The White House has welcomed the indications that the eurozone leaders 'made progress' in talks on the debt crisis, saying it is encouraged by the progress made but that Europe's challenges will not be solved overnight.
The White House said that the eurozone debt crisis is a process of steps, and that 'a lot of details' still need to be worked out.
David Cameron has described the deal reached at the EU summit as close to the "big bazooka" he wanted to tackle the eurozone crisis.
The Prime Minister highlighted the buying of bonds for countries where interest rates were too high, the seniority of debt, and directly recapitalising banks.
There were one or two important things that took place last night in terms of eurozone action, the sorts of things we have been calling for when we talk about bazookas.
For the first time in some time we have actually seen steps taken that I think the markets will see are trying to get ahead of the game.
They need to be followed through, and I hope there won't be a lot of quibbling and worrying about 'is it too far' and the rest of it.
If they want to save their currency they have got to get on and do it and I think last night's action will help to make that happen.
David Cameron has insisted that Britain should retain control for regulating its banks, and not hand over control to the EU.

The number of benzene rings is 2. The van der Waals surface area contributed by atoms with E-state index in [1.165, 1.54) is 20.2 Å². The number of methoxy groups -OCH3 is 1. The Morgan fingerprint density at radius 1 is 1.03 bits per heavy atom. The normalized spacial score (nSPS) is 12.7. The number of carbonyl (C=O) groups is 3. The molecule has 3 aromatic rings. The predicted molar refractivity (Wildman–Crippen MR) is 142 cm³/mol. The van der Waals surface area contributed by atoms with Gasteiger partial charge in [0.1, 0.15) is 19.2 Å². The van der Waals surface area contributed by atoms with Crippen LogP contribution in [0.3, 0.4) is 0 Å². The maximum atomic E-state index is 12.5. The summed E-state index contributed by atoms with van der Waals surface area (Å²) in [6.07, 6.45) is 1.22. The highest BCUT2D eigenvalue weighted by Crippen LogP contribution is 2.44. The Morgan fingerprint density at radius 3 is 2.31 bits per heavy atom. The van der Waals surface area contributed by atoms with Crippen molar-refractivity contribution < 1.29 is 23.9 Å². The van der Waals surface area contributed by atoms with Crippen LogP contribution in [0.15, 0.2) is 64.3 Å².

David Cameron has made it clear that Britain wants to maintain control over its banks.
The Prime Minister insisted that he wanted the Bank of England to remain in charge of regulating Britain's financial sector.
He also said that British taxpayers should not be asked to bail out eurozone banks.
Shadow chancellor Ed Balls has dismissed a deal on euro debt as "not a big step forward".
He insisted that the policies pursued by David Cameron and German Chancellor Angela Merkel were the wrong ones to sort out the financial crisis.
Yet again, the governments have muddled through and we have not had a decisive step forward. We have not seen the change we actually wanted to see.
I'm afraid we are going to get back to the wrangling and we still have the Cameron/Merkel view which is that big spending cuts will get growth when that is clearly not working.
Angela Merkel says Germany's parliament will vote later on the euro bailout fund, the European Stability Mechanism (ESM).
The German Chancellor said it would be up to finance ministers to decide whether guarantees for direct aid to banks would rest with individual states or the ESM.
Arriving at the EU summit in Brussels, David Cameron hailed a deal reached by eurozone countries on debt, but admitted more still needed to be done:
David Cameron has welcomed an overnight agreement by eurozone leaders on debt, saying they had taken "some important steps forward".
For a long time we have been saying that more action needs to be taken for short-term financial stability - more to recapitalise banks, to use firewalls to drive down bond spreads and interest rates to create greater stability.
I think they took some important steps forward last night and I very much applaud that. There is still important work to do and that is what we will be doing today.
Irish Taoiseach Enda Kenny has spoken of a seismic shift in European policy at the EU summit.
He said that his country would now get the same treatment as Spain and other countries in helping tackle its overall debt burden, after a deal was hammered out overnight in Brussels.
What was deemed to be unachievable has now become a reality and that principle has been established and decided and agreed upon by the council, by the heads of government.
But for us the more immediate impact is that Ireland is named as getting equal treatment as other countries with difficulties here.